What You Should Do if You Are Heading Back to Work After Giving Birth

Heading Back Work After Giving Birth

Congrats on surviving the first couple of weeks of having your baby!

You have learned to (somewhat) successfully navigate the sleepless nights, the endless diaper changes, and how to deal with constantly being tired.

Now it’s time to head back to work.

At first, you’re thrilled at being out of the house, looking put together, and being able to drop your precious bundle of joy off at a daycare and pick him/her up a couple hours later healthy, happy, and well-fed.

You settle into your desk and rearrange the new baby photos you brought from home and replace the dog and wedding pictures.

Then it hits you–you miss your baby. A lot. A lot, a lot.

It’s not exactly guilt, and it’s not exactly not guilt–you can’t describe it, you just feel the need to be with your baby. All day.

You can’t enjoy your pre-packed lunch and find yourself sniffling at your welcome back party.

Don’t worry–you’re not alone!

Statistically, 43% of women leave their jobs after having children to raise them full-time. That means almost half of the women in the workforce experience exactly what you’re feeling and leave their respective vocations to pursue a home-making life.

If that is not what you have envisioned for yourself or not the future you want, that is fine too.

Here are some tips on how to cope with missing your little one:

Cut the guilt

The holy grail and most important piece of advice I can give you would be NOT to indulge your feelings of guilt. Whether you choose to be in the office because of finances, mental health, or any other reason there is no excuse to feel like a bad mother for not staying at home with your baby. Your baby is being well taken care of at the nursery or with the childcare option you’ve chosen, and your precious bundle of joy will still remember you when you get home. I promise. Guilt is a toxic emotion and can manifest itself in poor work performance, irritability, and even resentment of your child.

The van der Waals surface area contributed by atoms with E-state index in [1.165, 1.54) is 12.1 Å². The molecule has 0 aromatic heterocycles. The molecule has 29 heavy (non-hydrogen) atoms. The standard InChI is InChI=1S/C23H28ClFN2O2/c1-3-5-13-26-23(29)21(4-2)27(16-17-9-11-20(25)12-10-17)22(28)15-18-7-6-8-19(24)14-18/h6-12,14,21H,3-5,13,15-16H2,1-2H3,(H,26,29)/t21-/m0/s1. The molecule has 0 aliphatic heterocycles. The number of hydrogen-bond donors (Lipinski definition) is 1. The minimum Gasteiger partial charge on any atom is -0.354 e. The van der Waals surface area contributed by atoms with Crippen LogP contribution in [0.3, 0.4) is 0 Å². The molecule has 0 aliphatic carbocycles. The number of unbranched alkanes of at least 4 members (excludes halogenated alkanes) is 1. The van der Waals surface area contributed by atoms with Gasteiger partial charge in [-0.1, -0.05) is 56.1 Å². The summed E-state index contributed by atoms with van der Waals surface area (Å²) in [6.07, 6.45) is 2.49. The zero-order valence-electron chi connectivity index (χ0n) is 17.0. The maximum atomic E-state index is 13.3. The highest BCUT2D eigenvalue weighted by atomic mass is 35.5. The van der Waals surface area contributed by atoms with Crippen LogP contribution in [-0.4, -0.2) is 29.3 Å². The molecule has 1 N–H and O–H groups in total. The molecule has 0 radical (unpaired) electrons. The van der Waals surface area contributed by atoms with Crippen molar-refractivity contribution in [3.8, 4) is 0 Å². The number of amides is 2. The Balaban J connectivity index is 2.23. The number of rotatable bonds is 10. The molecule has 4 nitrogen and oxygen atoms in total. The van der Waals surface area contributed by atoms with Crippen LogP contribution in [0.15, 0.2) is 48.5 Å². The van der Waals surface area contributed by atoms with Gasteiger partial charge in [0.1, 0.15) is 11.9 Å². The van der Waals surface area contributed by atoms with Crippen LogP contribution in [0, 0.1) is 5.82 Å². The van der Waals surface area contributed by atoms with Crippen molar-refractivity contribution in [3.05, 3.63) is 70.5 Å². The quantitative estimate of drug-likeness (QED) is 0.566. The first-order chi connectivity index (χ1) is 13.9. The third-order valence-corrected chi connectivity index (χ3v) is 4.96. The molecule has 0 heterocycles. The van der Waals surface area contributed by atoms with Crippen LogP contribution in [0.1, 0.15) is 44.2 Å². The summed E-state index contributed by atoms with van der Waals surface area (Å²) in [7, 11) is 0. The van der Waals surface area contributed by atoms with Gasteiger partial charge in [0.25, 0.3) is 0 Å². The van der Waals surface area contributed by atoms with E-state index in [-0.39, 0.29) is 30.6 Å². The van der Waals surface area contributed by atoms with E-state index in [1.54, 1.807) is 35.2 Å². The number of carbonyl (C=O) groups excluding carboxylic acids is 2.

Look at the pictures on your desk with joy

This is an important one. When looking at the baby pictures on your desk or when showing them to coworkers, look at them with joy and pride and immediately shut down the emotions of guilt and sadness that can easily creep up. When people ask how much you miss your baby answer with a simple “a lot”, no one expects the torrential tears that threaten you.  Repeat a mantra in your head of “I am blessed to have my baby, and I am lucky to be here as well”.

Keep check-ins regulated

If you dropped your daughter or son off at a daycare that sends picture and text updates, request to have them sent at the same time (lunch hour works as well) every day. In that way you aren’t hanging on your phone all day worried you’ll miss a cute moment, and you’ll be able to concentrate on your task at hand.

Remind yourself how fortunate you are to be employed

As I mentioned previously with the mantra of “I am fortunate and blessed to have my baby and I and lucky to be here as well,” you are fortunate to have a stable job and income. In a modern-day economy, it’s a tough job market and as a working mother, you are the contemporary version of Super Woman.

Working for any reason when you’re a new mother is something to be applauded–so good for you!

The holy grail and most important piece of advice I can give you would be NOT to indulge your feelings of guilt.

Make the most out of the time you do have

When you get home from work and have time to spend with your baby, make the most of it. Whether it’s with your partner as well or just bonding with the two of you, really be present. Try and put your phone away, and keep work issues at work when you’re home. Sometimes it helps to envision a ‘workbox’ where you mentally pack up all the work-related stress into a neat container and put it away until tomorrow morning.


You’re at work sans baby. Sip your coffee, and enjoy the crying-free air.

Lean back at your desk and savor the silence and adult conversation.

Shoshi S.
Shoshi is a graduate from Stern College for Women in New York City. Her areas of interest include policy, non-profit organizations, and administration. During winter 2018, she was a White House intern. Shoshi has also interned at the Simon Wiesenthal Center in Los Angeles and at Save the Children in New York. As a millennial, Shoshi brings a young and fresh perspective to the worlds of pregnancy and lactation.

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